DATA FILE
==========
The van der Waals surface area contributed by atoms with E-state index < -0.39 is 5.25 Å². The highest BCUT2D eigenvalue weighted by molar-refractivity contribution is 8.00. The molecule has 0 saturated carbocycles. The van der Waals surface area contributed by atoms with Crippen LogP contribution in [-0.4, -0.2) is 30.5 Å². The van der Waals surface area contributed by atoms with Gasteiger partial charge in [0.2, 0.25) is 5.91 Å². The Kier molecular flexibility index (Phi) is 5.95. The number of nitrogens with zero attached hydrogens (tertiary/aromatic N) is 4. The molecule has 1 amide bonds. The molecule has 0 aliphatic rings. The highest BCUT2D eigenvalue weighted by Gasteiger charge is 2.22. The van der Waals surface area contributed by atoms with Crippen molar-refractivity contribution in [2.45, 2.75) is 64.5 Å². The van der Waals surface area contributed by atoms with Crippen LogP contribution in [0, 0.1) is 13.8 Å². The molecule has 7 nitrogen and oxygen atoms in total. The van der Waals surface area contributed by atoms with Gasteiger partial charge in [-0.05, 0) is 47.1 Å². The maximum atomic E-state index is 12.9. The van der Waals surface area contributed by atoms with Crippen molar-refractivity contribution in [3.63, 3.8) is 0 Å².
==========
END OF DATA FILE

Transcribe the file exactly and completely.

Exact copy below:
The van der Waals surface area contributed by atoms with E-state index < -0.39 is 5.25 Å². The highest BCUT2D eigenvalue weighted by molar-refractivity contribution is 8.00. The molecule has 0 saturated carbocycles. The van der Waals surface area contributed by atoms with Crippen LogP contribution in [-0.4, -0.2) is 30.5 Å². The van der Waals surface area contributed by atoms with Gasteiger partial charge in [0.2, 0.25) is 5.91 Å². The Kier molecular flexibility index (Phi) is 5.95. The number of nitrogens with zero attached hydrogens (tertiary/aromatic N) is 4. The molecule has 1 amide bonds. The molecule has 0 aliphatic rings. The highest BCUT2D eigenvalue weighted by Gasteiger charge is 2.22. The van der Waals surface area contributed by atoms with Crippen molar-refractivity contribution in [2.45, 2.75) is 64.5 Å². The van der Waals surface area contributed by atoms with Crippen LogP contribution in [0, 0.1) is 13.8 Å². The molecule has 7 nitrogen and oxygen atoms in total. The van der Waals surface area contributed by atoms with Gasteiger partial charge in [-0.05, 0) is 47.1 Å². The maximum atomic E-state index is 12.9. The van der Waals surface area contributed by atoms with Crippen molar-refractivity contribution in [3.63, 3.8) is 0 Å².